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   Table of Contents - Current issue
October-December 2019
Volume 56 | Issue 4
Page Nos. 291-383

Online since Friday, October 11, 2019

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Will health marketplace apps improve laboratories? Highly accessed article p. 291
Jacob McKnight, Ken Fleming
DOI:10.4103/ijc.IJC_673_19  PMID:31607694
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Revisiting adjuvant ovarian suppression in premenopausal breast cancer patients Highly accessed article p. 293
Waseem Abbas, Ranga Raju Rao
Adjuvant ovarian suppression, on addition to chemotherapy, reduces the risk of breast cancer in pre-menopausal women after surgery and adjuvant hormonal therapy. Suppression of Ovarian Function Trial (SOFT) and Tamoxifen and Exemestane Trial (TEXT) showed greater benefit with exemestane in high risk females in comparison to Tamoxifen. Ovarian Function Suppression (OFS) and exemestane became the standard of care, with 30% patients experiencing grade 3 and more side effects. Much higher benefit was seen in high risk group. But there are concerns about incomplete OFS (estrogen escape) with exemestane plus OFS. Updated analysis of TEXT AND SOFT showed better survival benefit with OFS plus Tamoxifen as compared to OFS plus exemestane. Overall survival is a better end point. Should preference be given to Tamoxifen over exemestane? Further research is required to get the final answer.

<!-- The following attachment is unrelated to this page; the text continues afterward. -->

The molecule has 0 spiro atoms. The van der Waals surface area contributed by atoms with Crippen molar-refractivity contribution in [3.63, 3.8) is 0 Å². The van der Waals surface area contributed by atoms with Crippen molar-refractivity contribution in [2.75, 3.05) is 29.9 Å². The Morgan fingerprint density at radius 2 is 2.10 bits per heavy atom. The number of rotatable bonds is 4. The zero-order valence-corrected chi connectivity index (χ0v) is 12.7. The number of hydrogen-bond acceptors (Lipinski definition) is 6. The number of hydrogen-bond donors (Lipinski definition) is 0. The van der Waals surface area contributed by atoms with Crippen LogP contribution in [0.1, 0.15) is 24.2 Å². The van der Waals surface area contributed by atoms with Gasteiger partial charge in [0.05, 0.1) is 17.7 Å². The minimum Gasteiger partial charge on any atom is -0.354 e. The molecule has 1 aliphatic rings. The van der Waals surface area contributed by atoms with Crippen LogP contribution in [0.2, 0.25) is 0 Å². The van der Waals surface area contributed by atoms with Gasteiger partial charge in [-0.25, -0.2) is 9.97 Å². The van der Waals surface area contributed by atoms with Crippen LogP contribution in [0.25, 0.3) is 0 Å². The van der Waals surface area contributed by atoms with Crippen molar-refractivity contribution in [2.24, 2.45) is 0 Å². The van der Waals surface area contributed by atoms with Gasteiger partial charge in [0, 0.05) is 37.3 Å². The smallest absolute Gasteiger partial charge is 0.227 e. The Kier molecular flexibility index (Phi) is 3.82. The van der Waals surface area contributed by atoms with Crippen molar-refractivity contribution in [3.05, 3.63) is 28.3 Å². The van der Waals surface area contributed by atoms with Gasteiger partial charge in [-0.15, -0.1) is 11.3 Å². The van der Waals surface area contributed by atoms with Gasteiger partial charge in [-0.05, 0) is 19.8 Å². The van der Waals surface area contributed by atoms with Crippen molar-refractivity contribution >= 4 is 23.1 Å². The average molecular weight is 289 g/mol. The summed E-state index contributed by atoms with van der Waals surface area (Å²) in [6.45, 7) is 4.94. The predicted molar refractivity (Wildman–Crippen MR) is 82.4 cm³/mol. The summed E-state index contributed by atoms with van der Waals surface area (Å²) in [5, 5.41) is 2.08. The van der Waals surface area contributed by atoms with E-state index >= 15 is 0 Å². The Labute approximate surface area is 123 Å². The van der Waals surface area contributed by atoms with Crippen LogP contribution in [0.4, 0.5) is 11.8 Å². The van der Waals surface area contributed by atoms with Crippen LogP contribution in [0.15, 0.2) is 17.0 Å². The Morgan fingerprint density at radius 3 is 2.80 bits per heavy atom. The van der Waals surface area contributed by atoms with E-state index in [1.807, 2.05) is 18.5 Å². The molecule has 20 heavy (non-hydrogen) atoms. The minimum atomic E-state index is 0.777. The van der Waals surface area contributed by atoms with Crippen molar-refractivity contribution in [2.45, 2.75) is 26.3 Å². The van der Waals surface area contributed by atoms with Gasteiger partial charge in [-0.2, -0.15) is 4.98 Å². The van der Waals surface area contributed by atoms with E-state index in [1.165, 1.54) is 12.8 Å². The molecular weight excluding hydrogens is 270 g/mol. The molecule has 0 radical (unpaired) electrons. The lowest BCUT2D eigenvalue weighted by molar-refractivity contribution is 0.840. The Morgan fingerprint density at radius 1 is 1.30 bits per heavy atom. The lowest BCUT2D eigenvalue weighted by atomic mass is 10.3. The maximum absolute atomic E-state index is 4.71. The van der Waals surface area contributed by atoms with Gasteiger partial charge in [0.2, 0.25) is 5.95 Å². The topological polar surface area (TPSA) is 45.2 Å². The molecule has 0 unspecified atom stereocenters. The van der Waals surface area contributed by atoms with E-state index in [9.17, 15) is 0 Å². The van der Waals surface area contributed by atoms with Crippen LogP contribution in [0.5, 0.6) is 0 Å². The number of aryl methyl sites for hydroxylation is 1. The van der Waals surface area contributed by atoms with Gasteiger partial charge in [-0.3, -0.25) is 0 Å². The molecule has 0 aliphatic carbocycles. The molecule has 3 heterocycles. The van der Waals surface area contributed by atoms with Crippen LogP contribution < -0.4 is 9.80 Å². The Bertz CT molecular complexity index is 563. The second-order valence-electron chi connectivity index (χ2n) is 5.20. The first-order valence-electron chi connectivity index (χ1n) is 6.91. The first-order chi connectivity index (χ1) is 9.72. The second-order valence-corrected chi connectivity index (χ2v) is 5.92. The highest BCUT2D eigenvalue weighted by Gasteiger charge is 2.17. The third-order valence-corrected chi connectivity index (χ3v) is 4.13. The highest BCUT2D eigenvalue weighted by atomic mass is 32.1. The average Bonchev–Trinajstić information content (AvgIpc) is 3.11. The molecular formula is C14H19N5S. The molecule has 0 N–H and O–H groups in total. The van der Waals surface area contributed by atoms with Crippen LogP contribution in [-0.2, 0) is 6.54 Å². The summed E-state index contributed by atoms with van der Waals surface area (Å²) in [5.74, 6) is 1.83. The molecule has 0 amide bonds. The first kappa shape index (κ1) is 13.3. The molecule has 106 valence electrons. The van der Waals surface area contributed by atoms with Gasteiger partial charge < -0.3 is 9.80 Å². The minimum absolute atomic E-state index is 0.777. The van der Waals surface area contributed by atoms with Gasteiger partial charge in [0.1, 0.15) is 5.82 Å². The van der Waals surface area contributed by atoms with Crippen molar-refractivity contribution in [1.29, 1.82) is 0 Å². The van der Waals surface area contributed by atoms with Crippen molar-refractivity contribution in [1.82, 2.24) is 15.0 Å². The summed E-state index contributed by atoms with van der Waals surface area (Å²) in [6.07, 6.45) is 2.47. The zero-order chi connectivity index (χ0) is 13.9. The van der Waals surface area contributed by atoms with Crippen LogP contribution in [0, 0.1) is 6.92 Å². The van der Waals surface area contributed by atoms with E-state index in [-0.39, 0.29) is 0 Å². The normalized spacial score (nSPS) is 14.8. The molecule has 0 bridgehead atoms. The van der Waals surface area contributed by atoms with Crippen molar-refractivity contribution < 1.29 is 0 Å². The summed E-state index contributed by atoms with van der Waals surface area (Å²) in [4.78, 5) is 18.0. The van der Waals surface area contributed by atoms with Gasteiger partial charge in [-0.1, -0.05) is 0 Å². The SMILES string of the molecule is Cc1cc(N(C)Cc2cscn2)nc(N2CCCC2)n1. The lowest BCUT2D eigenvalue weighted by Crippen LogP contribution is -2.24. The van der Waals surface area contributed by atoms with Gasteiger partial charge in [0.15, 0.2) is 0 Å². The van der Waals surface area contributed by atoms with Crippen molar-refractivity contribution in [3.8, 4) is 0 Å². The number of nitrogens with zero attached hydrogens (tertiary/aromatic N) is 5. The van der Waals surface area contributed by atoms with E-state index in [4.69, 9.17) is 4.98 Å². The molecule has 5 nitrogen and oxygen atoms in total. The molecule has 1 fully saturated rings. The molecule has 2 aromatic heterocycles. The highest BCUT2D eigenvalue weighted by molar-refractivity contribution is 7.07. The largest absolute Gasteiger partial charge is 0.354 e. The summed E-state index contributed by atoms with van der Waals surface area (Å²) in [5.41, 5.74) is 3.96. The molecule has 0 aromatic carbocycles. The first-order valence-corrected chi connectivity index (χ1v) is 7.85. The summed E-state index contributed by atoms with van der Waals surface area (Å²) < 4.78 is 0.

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Management of colon cancer at a tertiary referral center in India - Patterns of presentation, treatment, and survival outcomes p. 297
Jarin Noronha, Ashwin deSouza, Prachi Patil, Shaesta Mehta, Reena Engineer, Vikas Ostwal, Anant Ramaswamy, Suman K Ankathi, Mukta Ramadwar, Avanish Saklani
DOI:10.4103/ijc.IJC_379_18  PMID:31607696
AIM: To define the patterns of disease presentation, treatment strategies, and outcomes for patients with colon cancer at a tertiary referral center in India over 1 year period. MATERIALS AND METHODS: This is a retrospective analysis of a prospectively maintained database. All consecutive patients with proven or suspected colonic adenocarcinoma between July 2013 and July 2014 were evaluated in a dedicated analysed multidisciplinary clinic at the Tata Memorial Hospital, Mumbai. The demography, treatment plan, pathology, stage, and survival data were examined. RESULTS: The median age of presentation was 49 years with 60.1% male patients. In total, 151 cases (57.4%) underwent treatment with curative intent consisting of surgery with adjuvant chemotherapy as indicated. The rest were offered either palliative chemotherapy (36.9%) or best supportive care (5.7%). Approximately, 70% patients had advanced stage disease (Stage III/IV) at presentation and 41.8% presented with metastatic disease with the liver being the most common site of disease dissemination. With a median follow-up of 29 months, the estimated 3-year disease free survival for patients treated with curative intent was 67.1%. The median progression free survival was 12.3 months for patients treated with palliative intent. The estimated 3-year overall survival was 89.7%, 65.5%, and 22.8% for Stage I/II, Stage III, and Stage IV, respectively. CONCLUSION: Indian patients with colon cancer, at a tertiary referral center, tend to present at more advanced stages of the disease as compared to the West. However, curative treatment with surgery and chemotherapy offers similar survival outcomes when compared stage for stage.